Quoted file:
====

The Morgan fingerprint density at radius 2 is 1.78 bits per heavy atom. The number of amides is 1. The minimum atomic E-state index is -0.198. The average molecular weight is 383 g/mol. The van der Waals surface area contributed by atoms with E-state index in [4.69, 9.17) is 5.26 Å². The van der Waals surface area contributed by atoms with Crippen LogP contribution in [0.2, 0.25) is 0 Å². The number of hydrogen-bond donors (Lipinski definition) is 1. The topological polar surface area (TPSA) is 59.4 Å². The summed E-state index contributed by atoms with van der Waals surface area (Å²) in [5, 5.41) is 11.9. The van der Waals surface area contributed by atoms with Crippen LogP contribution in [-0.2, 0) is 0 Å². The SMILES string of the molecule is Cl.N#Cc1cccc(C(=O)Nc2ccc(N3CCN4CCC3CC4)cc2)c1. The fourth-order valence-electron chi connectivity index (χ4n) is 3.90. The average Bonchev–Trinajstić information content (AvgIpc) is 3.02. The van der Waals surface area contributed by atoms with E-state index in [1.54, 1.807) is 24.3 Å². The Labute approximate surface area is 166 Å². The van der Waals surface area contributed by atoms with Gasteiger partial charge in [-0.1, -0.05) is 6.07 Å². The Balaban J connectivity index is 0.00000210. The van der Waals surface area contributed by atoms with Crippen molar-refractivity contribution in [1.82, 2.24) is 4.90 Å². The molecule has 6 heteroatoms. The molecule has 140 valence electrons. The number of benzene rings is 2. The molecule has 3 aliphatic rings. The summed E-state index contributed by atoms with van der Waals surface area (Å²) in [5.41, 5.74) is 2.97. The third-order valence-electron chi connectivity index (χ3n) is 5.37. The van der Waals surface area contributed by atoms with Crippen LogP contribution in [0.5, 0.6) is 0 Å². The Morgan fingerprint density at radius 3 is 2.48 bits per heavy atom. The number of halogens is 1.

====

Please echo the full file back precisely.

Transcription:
The Morgan fingerprint density at radius 2 is 1.78 bits per heavy atom. The number of amides is 1. The minimum atomic E-state index is -0.198. The average molecular weight is 383 g/mol. The van der Waals surface area contributed by atoms with E-state index in [4.69, 9.17) is 5.26 Å². The van der Waals surface area contributed by atoms with Crippen LogP contribution in [0.2, 0.25) is 0 Å². The number of hydrogen-bond donors (Lipinski definition) is 1. The topological polar surface area (TPSA) is 59.4 Å². The summed E-state index contributed by atoms with van der Waals surface area (Å²) in [5, 5.41) is 11.9. The van der Waals surface area contributed by atoms with Crippen LogP contribution in [-0.2, 0) is 0 Å². The SMILES string of the molecule is Cl.N#Cc1cccc(C(=O)Nc2ccc(N3CCN4CCC3CC4)cc2)c1. The fourth-order valence-electron chi connectivity index (χ4n) is 3.90. The average Bonchev–Trinajstić information content (AvgIpc) is 3.02. The van der Waals surface area contributed by atoms with E-state index in [1.54, 1.807) is 24.3 Å². The Labute approximate surface area is 166 Å². The van der Waals surface area contributed by atoms with Gasteiger partial charge in [-0.1, -0.05) is 6.07 Å². The Balaban J connectivity index is 0.00000210. The van der Waals surface area contributed by atoms with Crippen molar-refractivity contribution in [1.82, 2.24) is 4.90 Å². The molecule has 6 heteroatoms. The molecule has 140 valence electrons. The number of benzene rings is 2. The molecule has 3 aliphatic rings. The summed E-state index contributed by atoms with van der Waals surface area (Å²) in [5.41, 5.74) is 2.97. The third-order valence-electron chi connectivity index (χ3n) is 5.37. The van der Waals surface area contributed by atoms with Crippen LogP contribution in [0.5, 0.6) is 0 Å². The Morgan fingerprint density at radius 3 is 2.48 bits per heavy atom. The number of halogens is 1.